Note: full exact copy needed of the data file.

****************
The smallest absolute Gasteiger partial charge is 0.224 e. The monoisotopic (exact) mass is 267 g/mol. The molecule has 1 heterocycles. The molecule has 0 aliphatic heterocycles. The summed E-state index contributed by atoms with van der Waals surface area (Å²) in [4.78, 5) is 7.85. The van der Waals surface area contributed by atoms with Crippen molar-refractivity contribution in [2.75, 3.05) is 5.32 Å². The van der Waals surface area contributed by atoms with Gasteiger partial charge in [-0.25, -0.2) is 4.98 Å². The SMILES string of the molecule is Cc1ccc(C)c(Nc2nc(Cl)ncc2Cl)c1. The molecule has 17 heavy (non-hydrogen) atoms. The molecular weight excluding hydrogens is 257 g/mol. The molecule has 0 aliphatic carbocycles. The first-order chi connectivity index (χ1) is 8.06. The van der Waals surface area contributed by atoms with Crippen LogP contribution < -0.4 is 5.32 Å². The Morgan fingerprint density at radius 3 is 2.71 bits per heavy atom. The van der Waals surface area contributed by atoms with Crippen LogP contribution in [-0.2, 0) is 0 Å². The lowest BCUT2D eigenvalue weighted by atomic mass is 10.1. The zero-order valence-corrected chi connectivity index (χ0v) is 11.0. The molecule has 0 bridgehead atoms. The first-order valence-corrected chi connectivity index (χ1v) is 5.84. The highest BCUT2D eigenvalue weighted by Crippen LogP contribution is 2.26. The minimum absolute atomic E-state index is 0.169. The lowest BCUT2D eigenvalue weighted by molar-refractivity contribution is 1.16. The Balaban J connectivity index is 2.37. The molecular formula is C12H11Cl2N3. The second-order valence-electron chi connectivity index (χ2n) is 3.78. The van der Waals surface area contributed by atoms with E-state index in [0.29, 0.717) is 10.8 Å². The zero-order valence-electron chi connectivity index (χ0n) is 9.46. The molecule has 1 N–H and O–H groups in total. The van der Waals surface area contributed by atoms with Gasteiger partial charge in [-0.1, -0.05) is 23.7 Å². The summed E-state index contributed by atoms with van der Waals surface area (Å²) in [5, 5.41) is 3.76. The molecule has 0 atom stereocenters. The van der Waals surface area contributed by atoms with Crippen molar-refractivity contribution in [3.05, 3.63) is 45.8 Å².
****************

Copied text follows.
The smallest absolute Gasteiger partial charge is 0.224 e. The monoisotopic (exact) mass is 267 g/mol. The molecule has 1 heterocycles. The molecule has 0 aliphatic heterocycles. The summed E-state index contributed by atoms with van der Waals surface area (Å²) in [4.78, 5) is 7.85. The van der Waals surface area contributed by atoms with Crippen molar-refractivity contribution in [2.75, 3.05) is 5.32 Å². The van der Waals surface area contributed by atoms with Gasteiger partial charge in [-0.25, -0.2) is 4.98 Å². The SMILES string of the molecule is Cc1ccc(C)c(Nc2nc(Cl)ncc2Cl)c1. The molecule has 17 heavy (non-hydrogen) atoms. The molecular weight excluding hydrogens is 257 g/mol. The molecule has 0 aliphatic carbocycles. The first-order chi connectivity index (χ1) is 8.06. The van der Waals surface area contributed by atoms with Crippen LogP contribution < -0.4 is 5.32 Å². The Morgan fingerprint density at radius 3 is 2.71 bits per heavy atom. The van der Waals surface area contributed by atoms with Crippen LogP contribution in [-0.2, 0) is 0 Å². The lowest BCUT2D eigenvalue weighted by atomic mass is 10.1. The zero-order valence-corrected chi connectivity index (χ0v) is 11.0. The molecule has 0 bridgehead atoms. The first-order valence-corrected chi connectivity index (χ1v) is 5.84. The highest BCUT2D eigenvalue weighted by Crippen LogP contribution is 2.26. The minimum absolute atomic E-state index is 0.169. The lowest BCUT2D eigenvalue weighted by molar-refractivity contribution is 1.16. The Balaban J connectivity index is 2.37. The molecular formula is C12H11Cl2N3. The second-order valence-electron chi connectivity index (χ2n) is 3.78. The van der Waals surface area contributed by atoms with E-state index in [0.29, 0.717) is 10.8 Å². The zero-order valence-electron chi connectivity index (χ0n) is 9.46. The molecule has 1 N–H and O–H groups in total. The van der Waals surface area contributed by atoms with Gasteiger partial charge in [-0.1, -0.05) is 23.7 Å². The summed E-state index contributed by atoms with van der Waals surface area (Å²) in [5, 5.41) is 3.76. The molecule has 0 atom stereocenters. The van der Waals surface area contributed by atoms with Crippen molar-refractivity contribution in [3.05, 3.63) is 45.8 Å².